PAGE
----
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Date Fields on Tasks
New Book Coming
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The tips in this newsletter are just that, small tips and lessons to make Outlook usage more productive. If instead you’d like to significantly transform your team or department by learning an over-arching e-mail and task management approach using Outlook, contact Michael Linenberger to schedule a hands-on seminar on-site, in your company (or a custom webinar). In those classes, the entire Manage Your Now! Outlook system can be learned, greatly boosting the productivity of your team. The material can be directed for any existing capability level. Call 1-888-216-7041 or check out the seminars page for more information.

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Welcome to the February 11, 2010 Outlook Productivity Newsletter!

In this issue a reminder of how to use task dates and a few announcements


Using Date Fields on Tasks

I get this question a lot: which date field should we populate in Outlook Tasks? I teach users these days to set a Start Date on all tasks. That essentially tells you when you want to do the task, or when you want to start thinking about the task. Future tasks are hidden until their start date arrives, keeping your list clear and shorter.

You might think you would also set the Due Date field for the deadline (if any). However these days I completely ignore the due date field—that’s because once you set a Start Date, in Outlook you cannot leave the Due Date blank, and then you do not know if it was set on purpose—it looks like all tasks have a deadline, and we know that is not true. So in the Outlook configurations I recommend you display the Start Date field and hide the Due Date field, and use other means to display deadlines.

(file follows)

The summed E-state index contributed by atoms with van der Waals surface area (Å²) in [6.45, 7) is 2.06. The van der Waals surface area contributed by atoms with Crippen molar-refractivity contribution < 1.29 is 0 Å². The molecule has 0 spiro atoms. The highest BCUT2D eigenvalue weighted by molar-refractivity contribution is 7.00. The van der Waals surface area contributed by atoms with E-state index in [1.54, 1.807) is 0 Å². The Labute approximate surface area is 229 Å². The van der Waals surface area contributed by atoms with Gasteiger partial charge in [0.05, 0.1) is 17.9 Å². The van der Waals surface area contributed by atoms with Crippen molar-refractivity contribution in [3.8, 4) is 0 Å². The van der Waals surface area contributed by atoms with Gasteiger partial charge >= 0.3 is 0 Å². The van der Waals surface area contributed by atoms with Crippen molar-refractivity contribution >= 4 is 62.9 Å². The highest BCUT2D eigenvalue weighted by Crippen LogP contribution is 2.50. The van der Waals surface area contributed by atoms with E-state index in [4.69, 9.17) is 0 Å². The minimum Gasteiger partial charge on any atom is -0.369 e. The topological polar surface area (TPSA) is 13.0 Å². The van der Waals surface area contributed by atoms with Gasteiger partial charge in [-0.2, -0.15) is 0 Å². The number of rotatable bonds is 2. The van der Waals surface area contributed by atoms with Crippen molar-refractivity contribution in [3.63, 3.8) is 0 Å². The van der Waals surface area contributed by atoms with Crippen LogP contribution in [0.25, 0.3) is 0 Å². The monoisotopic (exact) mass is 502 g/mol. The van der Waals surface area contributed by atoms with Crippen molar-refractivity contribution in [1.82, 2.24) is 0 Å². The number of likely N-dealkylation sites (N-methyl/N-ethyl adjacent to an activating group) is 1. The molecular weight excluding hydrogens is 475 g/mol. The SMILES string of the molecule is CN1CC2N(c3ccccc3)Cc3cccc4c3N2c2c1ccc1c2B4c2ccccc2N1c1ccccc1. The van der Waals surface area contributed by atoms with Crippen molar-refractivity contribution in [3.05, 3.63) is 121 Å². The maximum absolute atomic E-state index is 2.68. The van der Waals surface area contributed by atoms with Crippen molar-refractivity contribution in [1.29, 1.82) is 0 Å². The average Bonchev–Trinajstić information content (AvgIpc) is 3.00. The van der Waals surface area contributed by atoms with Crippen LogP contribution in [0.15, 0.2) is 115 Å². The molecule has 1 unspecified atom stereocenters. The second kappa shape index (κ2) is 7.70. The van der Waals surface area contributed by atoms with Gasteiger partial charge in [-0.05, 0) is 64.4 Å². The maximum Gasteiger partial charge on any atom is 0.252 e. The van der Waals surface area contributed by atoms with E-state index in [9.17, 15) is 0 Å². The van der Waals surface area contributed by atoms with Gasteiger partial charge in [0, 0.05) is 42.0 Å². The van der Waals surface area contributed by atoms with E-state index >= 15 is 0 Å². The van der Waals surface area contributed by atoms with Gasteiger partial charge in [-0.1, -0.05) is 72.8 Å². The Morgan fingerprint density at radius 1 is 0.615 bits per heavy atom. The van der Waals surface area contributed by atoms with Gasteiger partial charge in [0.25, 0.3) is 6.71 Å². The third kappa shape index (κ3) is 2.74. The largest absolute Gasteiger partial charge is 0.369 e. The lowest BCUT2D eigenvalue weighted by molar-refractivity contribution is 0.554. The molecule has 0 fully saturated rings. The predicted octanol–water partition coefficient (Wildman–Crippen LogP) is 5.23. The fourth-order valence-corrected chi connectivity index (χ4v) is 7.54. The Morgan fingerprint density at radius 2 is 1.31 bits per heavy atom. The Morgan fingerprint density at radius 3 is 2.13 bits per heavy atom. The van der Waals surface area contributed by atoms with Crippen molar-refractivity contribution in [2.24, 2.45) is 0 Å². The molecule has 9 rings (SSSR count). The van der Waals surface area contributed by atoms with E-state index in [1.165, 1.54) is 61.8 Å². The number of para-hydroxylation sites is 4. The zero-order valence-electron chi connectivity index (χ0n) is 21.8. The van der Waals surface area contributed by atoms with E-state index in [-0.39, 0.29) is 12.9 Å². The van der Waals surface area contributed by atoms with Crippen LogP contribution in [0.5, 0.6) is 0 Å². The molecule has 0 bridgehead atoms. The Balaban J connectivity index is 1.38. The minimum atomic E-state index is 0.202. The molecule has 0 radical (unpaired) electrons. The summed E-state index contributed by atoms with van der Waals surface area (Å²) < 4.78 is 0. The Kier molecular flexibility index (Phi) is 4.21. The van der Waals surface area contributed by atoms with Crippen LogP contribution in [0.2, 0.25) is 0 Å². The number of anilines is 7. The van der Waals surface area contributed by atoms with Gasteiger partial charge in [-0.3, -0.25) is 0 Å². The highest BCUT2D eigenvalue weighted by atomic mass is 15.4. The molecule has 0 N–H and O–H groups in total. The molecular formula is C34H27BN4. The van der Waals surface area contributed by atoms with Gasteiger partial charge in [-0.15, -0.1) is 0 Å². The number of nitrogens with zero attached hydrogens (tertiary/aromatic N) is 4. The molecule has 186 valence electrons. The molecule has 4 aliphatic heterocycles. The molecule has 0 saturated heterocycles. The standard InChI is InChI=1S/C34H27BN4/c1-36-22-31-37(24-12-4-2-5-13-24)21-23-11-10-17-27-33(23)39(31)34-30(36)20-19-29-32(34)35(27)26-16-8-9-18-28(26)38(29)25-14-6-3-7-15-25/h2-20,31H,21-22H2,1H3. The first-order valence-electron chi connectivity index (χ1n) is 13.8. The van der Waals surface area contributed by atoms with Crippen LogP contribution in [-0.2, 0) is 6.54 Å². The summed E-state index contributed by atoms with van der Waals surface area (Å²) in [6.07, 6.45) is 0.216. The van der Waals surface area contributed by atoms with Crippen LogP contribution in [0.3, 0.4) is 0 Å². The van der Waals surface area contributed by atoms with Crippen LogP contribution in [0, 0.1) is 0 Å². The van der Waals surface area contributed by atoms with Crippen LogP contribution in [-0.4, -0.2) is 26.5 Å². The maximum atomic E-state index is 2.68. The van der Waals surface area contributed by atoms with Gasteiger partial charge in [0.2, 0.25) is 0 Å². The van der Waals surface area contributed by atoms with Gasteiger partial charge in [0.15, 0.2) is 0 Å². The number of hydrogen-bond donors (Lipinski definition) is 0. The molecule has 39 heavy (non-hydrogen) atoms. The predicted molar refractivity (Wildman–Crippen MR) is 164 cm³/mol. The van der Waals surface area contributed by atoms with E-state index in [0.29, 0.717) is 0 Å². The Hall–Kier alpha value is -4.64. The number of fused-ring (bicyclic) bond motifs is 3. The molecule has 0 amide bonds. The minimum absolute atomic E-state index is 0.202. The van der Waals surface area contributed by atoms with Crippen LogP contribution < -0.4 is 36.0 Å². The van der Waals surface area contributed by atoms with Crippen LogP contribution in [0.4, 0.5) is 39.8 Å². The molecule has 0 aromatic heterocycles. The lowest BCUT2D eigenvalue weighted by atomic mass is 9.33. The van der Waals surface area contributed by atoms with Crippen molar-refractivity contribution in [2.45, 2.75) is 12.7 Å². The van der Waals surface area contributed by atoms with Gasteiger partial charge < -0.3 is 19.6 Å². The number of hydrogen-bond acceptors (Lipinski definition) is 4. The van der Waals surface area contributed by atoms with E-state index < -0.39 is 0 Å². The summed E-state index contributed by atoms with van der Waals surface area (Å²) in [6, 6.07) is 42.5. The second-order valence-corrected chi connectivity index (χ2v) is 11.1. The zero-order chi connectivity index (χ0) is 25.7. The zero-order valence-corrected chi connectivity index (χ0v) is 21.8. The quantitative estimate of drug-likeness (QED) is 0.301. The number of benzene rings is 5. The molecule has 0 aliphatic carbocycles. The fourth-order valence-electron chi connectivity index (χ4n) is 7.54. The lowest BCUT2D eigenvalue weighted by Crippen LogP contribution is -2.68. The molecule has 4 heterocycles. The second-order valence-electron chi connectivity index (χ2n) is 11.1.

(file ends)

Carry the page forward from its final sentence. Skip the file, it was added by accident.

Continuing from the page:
See a full discussion of all this on pages 66, 68, and 76 of Total Workday Control Using Microsoft Outlook 2nd Ed.


New Book Coming

As I announced in the last newsletter, I have a new book coming—Master Your Workday Now! It is releasing on March 8, (which is a week later than first announced).  As a result of that newsletter I received a lot of questions asking me if that new book covered Outlook 2010. The answer is no, this is not an Outlook book, nor is it a technology book. It is a business productivity book with solutions for controlling out-of-control tasks (using any medium, even paper). It also has new solutions for setting goals, and for guiding your career. I think you will like the book, it is very powerful.

One note: if you haven’t pre-ordered it you may want to wait—on the week of release I will send out a newsletter with an offer—if you buy it that week I’ll give you access to a free download of some sort (still deciding). More details then.



New Training Coming—That You can Teach

If you are a trainer you may like this: I will mostly likely be sending out an offer next week inviting people to purchase a training package, certifying them to teach the material in the new book. So look for a newsletter next week on that. This will be for the new book only—I do not yet offer anything for the Outlook material—that may be a while if ever. But do keep an eye out for more information on the new Master Your Workday Now! train-the-trainer material, most likely next week.